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A January 2013 annual review of this portfolio is linked here.

Thesis

The individual investor has no control over the ups and downs of the market. However, it is possible to reduce the response of one's portfolio to large market swings and at the same time receive a high level of income from that portfolio.

Method

On November 14, 2012, I published a Seeking Alpha article entitled "Create A High Income, Low Risk Portfolio", which is linked here. Stocks, all having a yield of 3% or higher and a beta of 0.60 or less were selected from several sectors. On January 3, 2012, each of 18 holdings in the portfolio was assigned a value of $10,000, which created a sample portfolio of approximately $180,000. This High Yield, Low Risk Portfolio is further described below and results for the six months ending June 29, 2012 are given.

Stock Selection

Yield is simply the amount of a stock's annual dividend divided by the stock's selling price on the market. That is, if a stock has a price of $100 and a dividend of $3, the stock may be said to have a 3% yield. If the company increases the dividend 10% to $3.30 and the market price stays at $100, the yield would be 3.3%. However, if the company did not raise the dividend, that is, it remained at $3.00 and the price of the stock decreased to $90.91 per share, it would also yield 3.3%.

Therefore, while yield is a good initial screen the trend of the company's dividends is the underlying interest of the investor. While current income is the primary goal, we seek stocks that have a record of increasing their dividends, which will defer the effects of future inflation.

Beta is a measure of the volatility of a stock involving the systematic risk of a security, or portfolio of securities, to market swings. The benchmark is the S&P 500, with an assigned beta of 1.00. If a stock moves, on average, only 60% as much as the S&P 500 does, it has a beta of 0.60. If its swings are 30% more than the overall market, it has a beta of 1.30. Typically, an electric utility or a company producing consumer staples will have a low beta, often in the 0.30 to 0.70 range. The stock of a high technology company or a mining company might have a beta of 1.40 to 3.00 or higher. While some firms can influence the volatility of their stock by managing sales, expenses and earnings to predictable levels, it is ultimately a measurement, which the market controls.

Sectors

Next, we spread our investments over several sectors of the economy to create diversity, which further reduces portfolio risk and dampens volatility, as sectors usually do not move in concert. Within each of the sectors, we looked for the highest possible yields and lowest possible betas with consideration given to a host of other factors. This includes dividend growth rate, dividend payment history, payout ratio, return on equity, free cash flow, debt level and others.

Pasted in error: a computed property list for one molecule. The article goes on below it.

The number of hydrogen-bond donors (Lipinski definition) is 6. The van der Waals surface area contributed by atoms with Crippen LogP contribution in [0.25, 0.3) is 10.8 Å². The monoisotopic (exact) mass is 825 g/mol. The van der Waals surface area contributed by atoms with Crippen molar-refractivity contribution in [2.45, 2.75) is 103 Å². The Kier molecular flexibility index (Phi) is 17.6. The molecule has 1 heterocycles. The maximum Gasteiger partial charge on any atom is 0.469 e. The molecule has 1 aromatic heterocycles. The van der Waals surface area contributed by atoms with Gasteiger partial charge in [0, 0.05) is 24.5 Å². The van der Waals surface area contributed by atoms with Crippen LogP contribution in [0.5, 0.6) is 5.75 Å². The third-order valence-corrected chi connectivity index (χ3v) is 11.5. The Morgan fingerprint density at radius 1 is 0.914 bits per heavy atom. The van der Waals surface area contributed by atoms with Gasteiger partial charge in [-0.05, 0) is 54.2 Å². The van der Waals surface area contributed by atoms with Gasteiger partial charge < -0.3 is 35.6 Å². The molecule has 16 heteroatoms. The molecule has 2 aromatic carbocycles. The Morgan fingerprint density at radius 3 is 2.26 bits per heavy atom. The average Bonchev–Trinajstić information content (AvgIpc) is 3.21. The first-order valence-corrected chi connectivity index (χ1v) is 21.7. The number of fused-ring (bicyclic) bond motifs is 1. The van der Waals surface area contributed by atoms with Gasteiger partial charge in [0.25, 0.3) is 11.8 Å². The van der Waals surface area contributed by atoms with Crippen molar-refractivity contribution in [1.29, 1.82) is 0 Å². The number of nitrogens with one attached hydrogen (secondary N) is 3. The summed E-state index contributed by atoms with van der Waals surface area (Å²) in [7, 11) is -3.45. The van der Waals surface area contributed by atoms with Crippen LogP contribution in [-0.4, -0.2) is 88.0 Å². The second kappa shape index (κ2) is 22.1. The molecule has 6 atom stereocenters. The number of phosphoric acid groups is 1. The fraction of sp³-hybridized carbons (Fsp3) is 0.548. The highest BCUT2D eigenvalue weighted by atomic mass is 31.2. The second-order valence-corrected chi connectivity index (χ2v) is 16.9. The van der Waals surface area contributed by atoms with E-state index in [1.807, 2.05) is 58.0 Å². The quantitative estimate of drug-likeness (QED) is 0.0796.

SectorFirms
Basic MaterialsEnterprise Products Partners L.P (EPD)

Kinder Morgan Energy Partners L.P (KMP)

Magellan Midstream Partners, L.P. (MMP)

Consumer StaplesGeneral Mills, Inc. (GIS)

H.J. Heinz Company (HNZ)

Kellogg Company (K)

Proctor & Gamble Co. (PG)

Consumer DiscretionaryMcDonald's Corporation (MCD)

PepsiCo Inc. (PEP)

Financial ServicesAnally Capital Management, Inc. (NLY)
HealthcareAbbott Laboratories Common (ABT)

Johnson & Johnson Common Stock (JNJ)

IndustrialsWaste Management, Inc. (WM)
TelecommunicationsAT&T Inc. (T)
UtilitiesAmerican Electric Power Company Inc (AEP)

Entergy Corporation Common (ETR)

PPL Corporation Common Stock (PPL)

Performance

I am pleased to say that the portfolio performed as it was designed to, with minimal variations in price and a very respectable yield of 4.60%. Of the 18 stocks, 10 were up and 8 were down. In addition to dividends paid of approximately $4,200, the portfolio gain was $3,049, or about 4%. While this was lower than the S&P Index, which was up nearer 8% with the dividend, it is expected that low beta stocks will rise or fall less than other stocks. Some of the stocks, McDonald's Corporation for example, were near their 52-week highs on January 3, so it really was an inopportune time to buy them. It is always better to buy stocks when they are "on sale".

The big difference was in the reduced volatility of the portfolio compared to the S&P 500. As the green line of the graph immediately below shows, the ups and downs of the portfolio were much less than the S&P 500. Therefore, I believe we have demonstrated that stocks with low betas and high yields can form a portfolio with little volatility and high dividend income.

Click to enlarge

Your Due Diligence

This collection of stocks can be used as a starting point in constructing your own portfolio. It will serve you well if you do your own due diligence. For some tips on due diligence see my Seeking Alpha article, "The Importance of Due Diligence". It is important that these continue to be sound companies, and that their future dividend stream is secure. Warning signs of increasing problems include increasing payout ratios and smaller percentage increases in dividends year over year.

Disclosure

I currently hold 12 of these stocks: ABT, GIS, EPD, JNJ, K, KMB, MCD, MMP, NLY, PEP, PG and T. For tips on portfolio construction, see my Seeking Alpha article, "Constructing the Core of Your Dividend Growth Portfolio".

Source: A High Income, Low Risk Portfolio: Six Months Results